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Posts tagged "criminal charges Miami"

What To Do If There's A Bench Warrant Out For Your Arrest

A bench warrant is an arrest warrant that comes straight from a judge (presumably sitting on their bench) and is usually due to failure to appear in court over a civil matter such as a ticket, simple traffic case, or a child custody case. It's never okay to skip a scheduled hearing without just cause, and failure to attend will almost always have consequences. The purpose of a bench warrant is to deter defendants from missing their court ordered appointments. A bench warrant is different from an arrest warrant, in the sense that with an arrest warrant law enforcement is actively looking for the person to arrest. This is usually due to more serious matters like robbery, assault, or worse.

What's The Difference Among a Robbery, Burglary, and Theft?

The legal system is full of different terms used to define specific crimes. Often these crimes may sound the same or seem similar in their acts, but they are not interchangeable in their meanings or in their charges. There's a distinct difference among a robbery, a burglary, and a theft.

Mandatory Drug Sentencing May Change In Florida

Did you know Florida is has some of the harshest mandatory drug sentencing laws in place in the country? According to WSFU News, these laws could be changing drastically soon leaving it up to the court system and judges to decide on a fair punishment on a case-by-case basis.

White Collar Crimes In Florida

White collar crime is a nonviolent, money-related type of crime usually committed by business professionals or government officials who are financially motivated to find a way to gain control of assets, typically those that are not theirs to begin with. One notable Florida case involves housing developer, Lloyd Boggio, who was charged in a $34 million dollar fraud case in Miami that impacted low-income families. Rather than to face a jury of his peers, Boggio pled guilty in his case. Boggio and his co-conspirators inappropriately used U.S. tax credits and received monetary benefit from 14 different government housing developments. By taking the plea bargain, Boggio is now serving 54 months in prison rather than the possible lifetime behind bars that he could have faced after a trial.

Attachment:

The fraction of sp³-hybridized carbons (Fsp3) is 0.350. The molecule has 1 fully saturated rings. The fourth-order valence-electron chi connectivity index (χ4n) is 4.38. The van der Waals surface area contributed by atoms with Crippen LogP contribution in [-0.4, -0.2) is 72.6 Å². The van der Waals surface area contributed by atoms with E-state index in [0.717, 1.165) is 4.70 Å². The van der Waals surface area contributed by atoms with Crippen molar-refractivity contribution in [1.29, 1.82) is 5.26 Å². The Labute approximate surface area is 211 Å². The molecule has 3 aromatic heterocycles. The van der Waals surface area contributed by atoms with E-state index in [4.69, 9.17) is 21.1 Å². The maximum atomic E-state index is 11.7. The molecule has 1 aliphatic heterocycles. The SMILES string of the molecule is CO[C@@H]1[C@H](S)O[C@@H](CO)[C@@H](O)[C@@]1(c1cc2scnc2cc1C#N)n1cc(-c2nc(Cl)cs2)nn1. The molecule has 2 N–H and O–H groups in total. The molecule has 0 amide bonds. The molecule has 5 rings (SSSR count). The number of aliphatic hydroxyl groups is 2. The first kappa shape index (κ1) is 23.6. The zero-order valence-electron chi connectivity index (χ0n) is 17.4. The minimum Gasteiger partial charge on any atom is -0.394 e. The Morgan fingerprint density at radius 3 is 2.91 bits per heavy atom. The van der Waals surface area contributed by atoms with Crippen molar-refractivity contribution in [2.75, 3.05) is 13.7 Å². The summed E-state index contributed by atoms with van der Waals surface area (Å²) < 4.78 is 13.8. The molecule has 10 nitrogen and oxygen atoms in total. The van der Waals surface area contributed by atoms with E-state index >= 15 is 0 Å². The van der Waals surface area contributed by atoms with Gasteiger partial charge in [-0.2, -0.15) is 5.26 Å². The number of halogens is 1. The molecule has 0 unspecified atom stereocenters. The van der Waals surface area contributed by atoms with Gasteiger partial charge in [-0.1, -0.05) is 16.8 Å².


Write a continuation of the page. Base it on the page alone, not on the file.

What Are Criminal Statutes of Limitations?

Most crimes - with the exception of murder and kidnapping - have a limit of time that a prosecutor can file criminal charges against a suspect. These time limits are known as the statute of limitations. The statutes are in place to make sure that evidence being used is preserved properly and justice is happening in a timely manner. 

Can You Sue After A Wrongful Arrest?

Hundreds of arrests happen each day in the United States and many of these are wrongful arrests of defendants who haven't committed the crime they are ultimately charged with and often serve time for. In a country where at any given moment over 2 million people are in prison, even 1% of an error in arrests can result in several thousands of people behind bars for crimes they didn't commit.

What Happens After You Are Arrested and Not Yet Charged with A Crime in Florida?

After you're arrested for a crime, the next step is the filing of the information or indictment. In most cases in Florida (except Capital) the police will fill out a standard police report (A-Form) that will be passed on to the State Attorney's Office who will review the case and determine what crimes they will formally charge you with.

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